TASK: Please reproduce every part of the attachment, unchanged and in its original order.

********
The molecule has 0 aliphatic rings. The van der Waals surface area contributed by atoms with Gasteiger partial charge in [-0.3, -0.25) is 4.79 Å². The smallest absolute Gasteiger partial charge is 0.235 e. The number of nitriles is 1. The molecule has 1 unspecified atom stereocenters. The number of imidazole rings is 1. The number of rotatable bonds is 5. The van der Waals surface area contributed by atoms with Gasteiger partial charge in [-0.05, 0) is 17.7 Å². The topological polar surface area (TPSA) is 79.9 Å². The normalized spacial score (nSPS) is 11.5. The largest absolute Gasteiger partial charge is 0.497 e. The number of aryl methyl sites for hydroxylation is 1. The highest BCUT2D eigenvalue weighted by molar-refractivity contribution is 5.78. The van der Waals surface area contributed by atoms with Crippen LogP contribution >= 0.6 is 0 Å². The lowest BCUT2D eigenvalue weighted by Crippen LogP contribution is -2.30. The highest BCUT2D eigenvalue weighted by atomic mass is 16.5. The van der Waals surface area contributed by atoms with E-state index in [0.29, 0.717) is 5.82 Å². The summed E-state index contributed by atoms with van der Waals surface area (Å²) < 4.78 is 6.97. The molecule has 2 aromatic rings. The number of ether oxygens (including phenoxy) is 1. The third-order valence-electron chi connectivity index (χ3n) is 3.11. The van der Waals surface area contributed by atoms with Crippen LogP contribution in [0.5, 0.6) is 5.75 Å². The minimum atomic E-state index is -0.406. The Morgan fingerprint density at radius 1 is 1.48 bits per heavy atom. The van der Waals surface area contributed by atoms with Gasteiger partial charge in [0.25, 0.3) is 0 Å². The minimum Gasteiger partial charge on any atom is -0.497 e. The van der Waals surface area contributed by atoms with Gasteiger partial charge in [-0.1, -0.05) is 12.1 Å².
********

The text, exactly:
The molecule has 0 aliphatic rings. The van der Waals surface area contributed by atoms with Gasteiger partial charge in [-0.3, -0.25) is 4.79 Å². The smallest absolute Gasteiger partial charge is 0.235 e. The number of nitriles is 1. The molecule has 1 unspecified atom stereocenters. The number of imidazole rings is 1. The number of rotatable bonds is 5. The van der Waals surface area contributed by atoms with Gasteiger partial charge in [-0.05, 0) is 17.7 Å². The topological polar surface area (TPSA) is 79.9 Å². The normalized spacial score (nSPS) is 11.5. The largest absolute Gasteiger partial charge is 0.497 e. The number of aryl methyl sites for hydroxylation is 1. The highest BCUT2D eigenvalue weighted by molar-refractivity contribution is 5.78. The van der Waals surface area contributed by atoms with Crippen LogP contribution >= 0.6 is 0 Å². The lowest BCUT2D eigenvalue weighted by Crippen LogP contribution is -2.30. The highest BCUT2D eigenvalue weighted by atomic mass is 16.5. The van der Waals surface area contributed by atoms with E-state index in [0.29, 0.717) is 5.82 Å². The summed E-state index contributed by atoms with van der Waals surface area (Å²) < 4.78 is 6.97. The molecule has 2 aromatic rings. The number of ether oxygens (including phenoxy) is 1. The third-order valence-electron chi connectivity index (χ3n) is 3.11. The van der Waals surface area contributed by atoms with Crippen LogP contribution in [0.5, 0.6) is 5.75 Å². The minimum atomic E-state index is -0.406. The Morgan fingerprint density at radius 1 is 1.48 bits per heavy atom. The van der Waals surface area contributed by atoms with Gasteiger partial charge in [0.25, 0.3) is 0 Å². The minimum Gasteiger partial charge on any atom is -0.497 e. The van der Waals surface area contributed by atoms with Gasteiger partial charge in [-0.1, -0.05) is 12.1 Å².